Several years ago, Michael Lucid pulled to the side of the highway to watch hundreds of frogs hopping across the road.
The Idaho Department of Fish and Game biologist didn’t realize it on that rainy, autumn night in Boundary County, but he was witnessing American bullfrogs’ aggressive, northward expansion.
Bullfrogs, known for their distinctive croak, are native to the southeastern United States, where they’re food for alligators. But there’s no native predator for them in the West, where they are multiplying rapidly and terrorizing the rest of the amphibian world. Bullfrogs take over ponds and marshes, gobbling up native frogs and other wildlife.
“They’re big – much bigger than native amphibians,” Lucid said. The golden-eyed, softball-size frogs weigh about a pound and will eat anything that fits into their gaping mouths. “Mice, ducklings. … They’re even cannibalistic of their own species,” he said.
Last week, Lucid and other biologists teamed up to count and catch bullfrogs at the Boundary Creek Wildlife Management area near the Canadian border. Representatives from three British Columbia entities worked alongside Idaho Fish and Game employees.
The bullfrogs’ advance concerns B.C. wildlife managers, who are trying to protect a rare population of Northern leopard frogs in the Creston Valley, about an hour’s drive north of Bonners Ferry. Populations of the once-common native frog have plummeted in Western Canada since the 1970s, and they haven’t been seen in North Idaho since the 1950s.
The Creston Valley has the last wild population of Northern leopard frogs in the Northern Rockies, according to Dennis Thoney, director of animal operations at the Vancouver Aquarium.
“Amphibians are key indicators of the health of the ecosystems in which they live, and the decline of one species can dramatically affect others,” Thoney said in a statement last year.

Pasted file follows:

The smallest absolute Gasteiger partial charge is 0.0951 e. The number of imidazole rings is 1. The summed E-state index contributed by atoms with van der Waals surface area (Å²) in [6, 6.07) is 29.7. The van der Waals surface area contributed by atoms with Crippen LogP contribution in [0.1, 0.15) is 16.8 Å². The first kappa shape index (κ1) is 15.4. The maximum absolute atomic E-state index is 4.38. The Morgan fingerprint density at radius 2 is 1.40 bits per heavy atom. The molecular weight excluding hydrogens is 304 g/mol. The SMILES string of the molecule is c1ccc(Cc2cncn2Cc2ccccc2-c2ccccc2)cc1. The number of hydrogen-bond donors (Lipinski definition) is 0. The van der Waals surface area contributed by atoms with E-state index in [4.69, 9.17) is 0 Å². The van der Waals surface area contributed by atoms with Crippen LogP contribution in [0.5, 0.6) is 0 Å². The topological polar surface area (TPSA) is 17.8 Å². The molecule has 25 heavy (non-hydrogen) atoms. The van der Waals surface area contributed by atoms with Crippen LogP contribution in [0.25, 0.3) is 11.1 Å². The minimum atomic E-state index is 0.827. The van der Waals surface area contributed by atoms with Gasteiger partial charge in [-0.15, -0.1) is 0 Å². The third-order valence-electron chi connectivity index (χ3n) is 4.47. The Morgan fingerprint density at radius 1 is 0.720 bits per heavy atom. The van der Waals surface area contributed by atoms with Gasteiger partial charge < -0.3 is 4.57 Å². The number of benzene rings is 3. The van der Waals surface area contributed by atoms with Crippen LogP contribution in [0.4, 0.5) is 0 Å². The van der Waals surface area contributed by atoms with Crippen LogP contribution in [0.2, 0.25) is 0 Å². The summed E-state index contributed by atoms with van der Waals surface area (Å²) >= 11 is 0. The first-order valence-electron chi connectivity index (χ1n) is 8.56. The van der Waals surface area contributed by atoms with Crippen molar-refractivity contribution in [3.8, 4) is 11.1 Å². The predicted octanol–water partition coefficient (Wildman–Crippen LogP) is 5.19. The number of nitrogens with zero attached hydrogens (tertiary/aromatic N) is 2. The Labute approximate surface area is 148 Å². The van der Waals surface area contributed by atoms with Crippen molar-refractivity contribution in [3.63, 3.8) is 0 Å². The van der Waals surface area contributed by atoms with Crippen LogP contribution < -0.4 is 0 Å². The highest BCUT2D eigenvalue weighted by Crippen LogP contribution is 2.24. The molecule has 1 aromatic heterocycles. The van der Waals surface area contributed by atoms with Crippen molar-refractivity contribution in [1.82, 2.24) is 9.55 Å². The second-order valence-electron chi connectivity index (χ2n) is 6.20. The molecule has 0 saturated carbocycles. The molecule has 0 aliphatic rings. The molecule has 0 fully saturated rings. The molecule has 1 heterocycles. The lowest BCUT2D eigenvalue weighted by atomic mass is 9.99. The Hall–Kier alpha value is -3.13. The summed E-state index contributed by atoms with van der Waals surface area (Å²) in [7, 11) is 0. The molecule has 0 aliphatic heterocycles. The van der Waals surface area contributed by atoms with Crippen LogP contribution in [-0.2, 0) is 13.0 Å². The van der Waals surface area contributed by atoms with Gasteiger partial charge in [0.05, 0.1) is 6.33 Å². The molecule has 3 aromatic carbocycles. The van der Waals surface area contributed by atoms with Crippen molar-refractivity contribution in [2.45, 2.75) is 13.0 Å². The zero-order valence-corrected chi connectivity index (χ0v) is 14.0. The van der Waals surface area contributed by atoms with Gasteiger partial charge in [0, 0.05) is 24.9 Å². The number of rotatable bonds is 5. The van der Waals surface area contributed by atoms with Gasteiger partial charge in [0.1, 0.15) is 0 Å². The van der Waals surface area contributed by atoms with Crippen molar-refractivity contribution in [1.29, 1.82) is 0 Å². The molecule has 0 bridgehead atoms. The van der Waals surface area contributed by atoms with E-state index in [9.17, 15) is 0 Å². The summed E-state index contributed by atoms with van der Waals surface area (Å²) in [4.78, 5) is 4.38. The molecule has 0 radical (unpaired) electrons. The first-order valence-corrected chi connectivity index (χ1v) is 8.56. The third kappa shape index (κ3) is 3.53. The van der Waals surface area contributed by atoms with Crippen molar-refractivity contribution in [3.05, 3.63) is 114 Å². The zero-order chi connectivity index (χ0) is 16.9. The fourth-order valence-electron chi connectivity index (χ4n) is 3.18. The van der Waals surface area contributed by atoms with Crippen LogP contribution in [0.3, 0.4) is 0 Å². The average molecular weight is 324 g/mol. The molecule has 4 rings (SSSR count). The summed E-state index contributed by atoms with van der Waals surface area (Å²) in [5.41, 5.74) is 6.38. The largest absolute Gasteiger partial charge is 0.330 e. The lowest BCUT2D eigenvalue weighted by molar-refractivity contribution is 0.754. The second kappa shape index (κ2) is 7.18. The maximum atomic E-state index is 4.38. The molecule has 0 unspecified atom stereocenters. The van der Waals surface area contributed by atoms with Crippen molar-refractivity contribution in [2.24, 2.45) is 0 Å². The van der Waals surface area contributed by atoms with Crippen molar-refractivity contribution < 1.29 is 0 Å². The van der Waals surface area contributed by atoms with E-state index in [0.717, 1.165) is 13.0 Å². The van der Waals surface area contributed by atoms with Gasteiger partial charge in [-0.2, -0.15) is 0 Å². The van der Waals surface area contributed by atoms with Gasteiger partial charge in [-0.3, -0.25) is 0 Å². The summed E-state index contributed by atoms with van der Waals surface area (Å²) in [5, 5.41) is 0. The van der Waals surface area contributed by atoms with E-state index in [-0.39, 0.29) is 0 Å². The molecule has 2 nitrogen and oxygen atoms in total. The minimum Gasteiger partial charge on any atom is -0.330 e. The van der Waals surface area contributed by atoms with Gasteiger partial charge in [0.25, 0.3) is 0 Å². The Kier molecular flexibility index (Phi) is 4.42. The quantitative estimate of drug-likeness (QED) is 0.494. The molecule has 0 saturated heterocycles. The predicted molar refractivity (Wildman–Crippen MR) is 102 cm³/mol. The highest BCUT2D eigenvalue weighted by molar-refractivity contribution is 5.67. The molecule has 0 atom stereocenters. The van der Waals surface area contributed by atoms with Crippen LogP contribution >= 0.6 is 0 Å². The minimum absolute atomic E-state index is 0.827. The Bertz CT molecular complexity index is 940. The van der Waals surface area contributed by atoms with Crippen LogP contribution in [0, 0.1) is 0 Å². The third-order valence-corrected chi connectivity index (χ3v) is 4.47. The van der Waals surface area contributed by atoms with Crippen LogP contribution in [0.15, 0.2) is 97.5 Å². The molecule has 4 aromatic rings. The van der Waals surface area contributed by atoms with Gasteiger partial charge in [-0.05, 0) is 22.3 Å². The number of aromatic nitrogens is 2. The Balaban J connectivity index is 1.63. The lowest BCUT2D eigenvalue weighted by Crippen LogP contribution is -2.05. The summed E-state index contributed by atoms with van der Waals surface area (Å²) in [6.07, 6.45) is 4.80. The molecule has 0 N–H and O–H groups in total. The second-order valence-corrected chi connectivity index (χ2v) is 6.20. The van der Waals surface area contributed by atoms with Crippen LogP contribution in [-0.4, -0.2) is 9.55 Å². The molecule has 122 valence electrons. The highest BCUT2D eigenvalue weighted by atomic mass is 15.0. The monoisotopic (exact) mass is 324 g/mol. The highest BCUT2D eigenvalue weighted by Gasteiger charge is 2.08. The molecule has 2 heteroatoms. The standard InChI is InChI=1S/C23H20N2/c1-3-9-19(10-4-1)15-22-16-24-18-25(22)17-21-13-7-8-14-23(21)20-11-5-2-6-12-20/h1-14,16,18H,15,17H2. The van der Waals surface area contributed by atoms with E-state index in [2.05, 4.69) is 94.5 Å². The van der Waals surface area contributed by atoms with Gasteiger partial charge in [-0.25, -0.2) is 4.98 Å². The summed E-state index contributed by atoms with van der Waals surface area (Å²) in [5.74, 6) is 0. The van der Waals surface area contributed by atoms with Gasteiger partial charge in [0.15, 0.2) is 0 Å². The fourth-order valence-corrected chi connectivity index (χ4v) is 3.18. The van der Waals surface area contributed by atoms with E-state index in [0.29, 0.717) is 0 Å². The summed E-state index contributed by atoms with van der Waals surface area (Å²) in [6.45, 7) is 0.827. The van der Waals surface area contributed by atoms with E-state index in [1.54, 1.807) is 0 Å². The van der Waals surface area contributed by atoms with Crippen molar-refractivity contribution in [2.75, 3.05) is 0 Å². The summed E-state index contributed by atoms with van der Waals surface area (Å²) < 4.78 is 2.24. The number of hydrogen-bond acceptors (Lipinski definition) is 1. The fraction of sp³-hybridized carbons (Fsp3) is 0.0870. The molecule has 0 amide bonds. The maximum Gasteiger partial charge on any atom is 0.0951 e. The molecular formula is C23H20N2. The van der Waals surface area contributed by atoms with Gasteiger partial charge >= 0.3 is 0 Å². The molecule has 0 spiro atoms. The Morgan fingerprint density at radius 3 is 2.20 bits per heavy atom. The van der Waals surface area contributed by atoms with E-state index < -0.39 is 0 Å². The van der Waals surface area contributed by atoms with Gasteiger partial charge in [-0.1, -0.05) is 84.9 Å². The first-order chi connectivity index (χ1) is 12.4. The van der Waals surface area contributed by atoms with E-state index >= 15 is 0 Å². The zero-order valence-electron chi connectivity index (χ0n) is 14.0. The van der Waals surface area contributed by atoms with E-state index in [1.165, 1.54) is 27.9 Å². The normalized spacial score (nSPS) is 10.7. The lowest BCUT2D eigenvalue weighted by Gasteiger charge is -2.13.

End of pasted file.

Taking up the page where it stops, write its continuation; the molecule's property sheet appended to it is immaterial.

The aquarium has been raising Northern leopard frogs in captivity in an effort to keep the population from going extinct. Last year, biologists released 2,000 of the tadpoles from the breeding program into the marshes near Cranbrook, B.C.
The B.C. wildlife managers haven’t documented bullfrogs in their region, and they’re eager to keep the predatory frogs from spreading north. Officials from the Creston Valley Wildlife Refuge, the Central Kootenay Invasive Species Society and the B.C. Ministry of Forest, Lands and Natural Resource Operations took part in last week’s bullfrog operation.
Wildlife officials saw 116 of the predatory frogs but only caught and killed 20.
“They’re hard to catch,” Lucid said. “If you get close to them, they’ll go ‘EEEP!’ and all you’ll hear is a splash in the water. Sometimes, you can see their eyes in a pond, but they’ll just disappear into the muck.”
The frog-catchers had better luck after dark, when they were able to detect bullfrogs with the beam of high-powered flashlights. The frogs freeze in the spotlight and are easier to net, Lucid said.
The 20 frogs caught won’t put a dent in the local bullfrog population. A single female can lay 20,000 eggs, which is one reason bullfrogs have spread so rapidly in Western states. During the 1940s, Fish and Game employees released bullfrogs in Idaho in a misguided effort to provide frogs for people to catch and eat.
But last week’s frog-catching operation will help managers better understand bullfrogs’ distribution and spread, Lucid said. The invasive frogs occupy warm, moist valley bottoms.
“They’re a species that we expect to do quite well with global warming,” Lucid said.
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